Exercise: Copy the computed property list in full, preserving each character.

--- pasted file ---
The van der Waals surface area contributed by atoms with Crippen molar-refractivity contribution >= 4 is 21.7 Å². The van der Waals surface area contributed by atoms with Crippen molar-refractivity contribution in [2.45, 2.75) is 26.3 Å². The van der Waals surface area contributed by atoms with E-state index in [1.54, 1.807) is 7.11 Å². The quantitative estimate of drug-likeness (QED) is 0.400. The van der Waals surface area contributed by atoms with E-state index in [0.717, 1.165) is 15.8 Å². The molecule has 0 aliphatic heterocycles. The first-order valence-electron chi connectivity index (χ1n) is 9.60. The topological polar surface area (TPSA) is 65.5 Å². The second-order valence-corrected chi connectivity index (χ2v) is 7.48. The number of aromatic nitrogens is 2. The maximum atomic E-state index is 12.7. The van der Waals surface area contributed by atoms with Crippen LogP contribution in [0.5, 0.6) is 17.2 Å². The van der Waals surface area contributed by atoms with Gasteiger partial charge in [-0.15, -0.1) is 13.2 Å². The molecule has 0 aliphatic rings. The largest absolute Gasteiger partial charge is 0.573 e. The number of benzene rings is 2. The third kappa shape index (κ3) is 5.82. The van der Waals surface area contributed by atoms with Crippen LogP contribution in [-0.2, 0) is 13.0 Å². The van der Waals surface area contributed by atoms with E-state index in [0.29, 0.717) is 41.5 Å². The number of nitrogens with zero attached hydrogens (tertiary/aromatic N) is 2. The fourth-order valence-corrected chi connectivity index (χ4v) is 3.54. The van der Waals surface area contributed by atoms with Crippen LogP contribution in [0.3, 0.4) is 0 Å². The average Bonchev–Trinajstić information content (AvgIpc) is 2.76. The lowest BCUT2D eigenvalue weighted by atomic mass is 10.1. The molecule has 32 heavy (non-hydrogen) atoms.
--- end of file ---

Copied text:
The van der Waals surface area contributed by atoms with Crippen molar-refractivity contribution >= 4 is 21.7 Å². The van der Waals surface area contributed by atoms with Crippen molar-refractivity contribution in [2.45, 2.75) is 26.3 Å². The van der Waals surface area contributed by atoms with E-state index in [1.54, 1.807) is 7.11 Å². The quantitative estimate of drug-likeness (QED) is 0.400. The van der Waals surface area contributed by atoms with E-state index in [0.717, 1.165) is 15.8 Å². The molecule has 0 aliphatic heterocycles. The first-order valence-electron chi connectivity index (χ1n) is 9.60. The topological polar surface area (TPSA) is 65.5 Å². The second-order valence-corrected chi connectivity index (χ2v) is 7.48. The number of aromatic nitrogens is 2. The maximum atomic E-state index is 12.7. The van der Waals surface area contributed by atoms with Crippen LogP contribution in [0.5, 0.6) is 17.2 Å². The van der Waals surface area contributed by atoms with Gasteiger partial charge in [-0.15, -0.1) is 13.2 Å². The molecule has 0 aliphatic rings. The largest absolute Gasteiger partial charge is 0.573 e. The number of benzene rings is 2. The third kappa shape index (κ3) is 5.82. The van der Waals surface area contributed by atoms with Crippen LogP contribution in [-0.2, 0) is 13.0 Å². The van der Waals surface area contributed by atoms with E-state index in [0.29, 0.717) is 41.5 Å². The number of nitrogens with zero attached hydrogens (tertiary/aromatic N) is 2. The fourth-order valence-corrected chi connectivity index (χ4v) is 3.54. The van der Waals surface area contributed by atoms with Crippen LogP contribution in [0.3, 0.4) is 0 Å². The average Bonchev–Trinajstić information content (AvgIpc) is 2.76. The lowest BCUT2D eigenvalue weighted by atomic mass is 10.1. The molecule has 32 heavy (non-hydrogen) atoms.